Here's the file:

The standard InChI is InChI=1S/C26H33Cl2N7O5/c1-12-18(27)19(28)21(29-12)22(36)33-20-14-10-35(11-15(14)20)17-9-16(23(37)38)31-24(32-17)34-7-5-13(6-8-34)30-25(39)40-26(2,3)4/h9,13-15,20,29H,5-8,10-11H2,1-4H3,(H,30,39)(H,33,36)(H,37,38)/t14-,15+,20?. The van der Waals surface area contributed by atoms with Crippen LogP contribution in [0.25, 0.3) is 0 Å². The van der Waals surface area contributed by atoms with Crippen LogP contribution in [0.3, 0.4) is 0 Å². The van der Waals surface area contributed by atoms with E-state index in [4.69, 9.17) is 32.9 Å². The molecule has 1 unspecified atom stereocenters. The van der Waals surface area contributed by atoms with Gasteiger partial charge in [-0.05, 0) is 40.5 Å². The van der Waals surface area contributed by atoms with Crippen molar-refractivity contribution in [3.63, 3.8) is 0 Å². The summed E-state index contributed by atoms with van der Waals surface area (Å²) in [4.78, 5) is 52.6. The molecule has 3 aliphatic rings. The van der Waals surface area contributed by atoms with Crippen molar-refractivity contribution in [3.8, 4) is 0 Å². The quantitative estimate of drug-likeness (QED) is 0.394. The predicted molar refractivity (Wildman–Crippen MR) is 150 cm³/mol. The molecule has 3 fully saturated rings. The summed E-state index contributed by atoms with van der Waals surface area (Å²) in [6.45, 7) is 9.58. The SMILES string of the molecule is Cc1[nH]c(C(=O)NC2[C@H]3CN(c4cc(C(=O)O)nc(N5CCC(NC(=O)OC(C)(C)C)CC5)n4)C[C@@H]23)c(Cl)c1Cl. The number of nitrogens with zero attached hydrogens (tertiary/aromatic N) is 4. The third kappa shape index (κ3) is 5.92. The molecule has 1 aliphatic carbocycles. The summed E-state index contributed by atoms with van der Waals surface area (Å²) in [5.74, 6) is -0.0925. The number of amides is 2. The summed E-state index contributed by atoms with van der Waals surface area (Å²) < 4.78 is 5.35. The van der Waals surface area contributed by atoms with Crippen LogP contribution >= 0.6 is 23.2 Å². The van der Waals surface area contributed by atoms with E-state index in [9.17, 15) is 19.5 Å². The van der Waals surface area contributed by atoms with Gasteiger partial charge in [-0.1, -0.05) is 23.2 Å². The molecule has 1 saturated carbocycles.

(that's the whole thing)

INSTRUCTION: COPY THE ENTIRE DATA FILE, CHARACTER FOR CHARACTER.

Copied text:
The standard InChI is InChI=1S/C26H33Cl2N7O5/c1-12-18(27)19(28)21(29-12)22(36)33-20-14-10-35(11-15(14)20)17-9-16(23(37)38)31-24(32-17)34-7-5-13(6-8-34)30-25(39)40-26(2,3)4/h9,13-15,20,29H,5-8,10-11H2,1-4H3,(H,30,39)(H,33,36)(H,37,38)/t14-,15+,20?. The van der Waals surface area contributed by atoms with Crippen LogP contribution in [0.25, 0.3) is 0 Å². The van der Waals surface area contributed by atoms with Crippen LogP contribution in [0.3, 0.4) is 0 Å². The van der Waals surface area contributed by atoms with E-state index in [4.69, 9.17) is 32.9 Å². The molecule has 1 unspecified atom stereocenters. The van der Waals surface area contributed by atoms with Gasteiger partial charge in [-0.05, 0) is 40.5 Å². The van der Waals surface area contributed by atoms with Crippen molar-refractivity contribution in [3.63, 3.8) is 0 Å². The summed E-state index contributed by atoms with van der Waals surface area (Å²) in [4.78, 5) is 52.6. The molecule has 3 aliphatic rings. The van der Waals surface area contributed by atoms with Crippen molar-refractivity contribution in [3.8, 4) is 0 Å². The quantitative estimate of drug-likeness (QED) is 0.394. The predicted molar refractivity (Wildman–Crippen MR) is 150 cm³/mol. The molecule has 3 fully saturated rings. The summed E-state index contributed by atoms with van der Waals surface area (Å²) in [6.45, 7) is 9.58. The SMILES string of the molecule is Cc1[nH]c(C(=O)NC2[C@H]3CN(c4cc(C(=O)O)nc(N5CCC(NC(=O)OC(C)(C)C)CC5)n4)C[C@@H]23)c(Cl)c1Cl. The number of nitrogens with zero attached hydrogens (tertiary/aromatic N) is 4. The third kappa shape index (κ3) is 5.92. The molecule has 1 aliphatic carbocycles. The summed E-state index contributed by atoms with van der Waals surface area (Å²) in [5.74, 6) is -0.0925. The number of amides is 2. The summed E-state index contributed by atoms with van der Waals surface area (Å²) < 4.78 is 5.35. The van der Waals surface area contributed by atoms with Crippen LogP contribution >= 0.6 is 23.2 Å². The van der Waals surface area contributed by atoms with E-state index in [9.17, 15) is 19.5 Å². The van der Waals surface area contributed by atoms with Gasteiger partial charge in [-0.1, -0.05) is 23.2 Å². The molecule has 1 saturated carbocycles.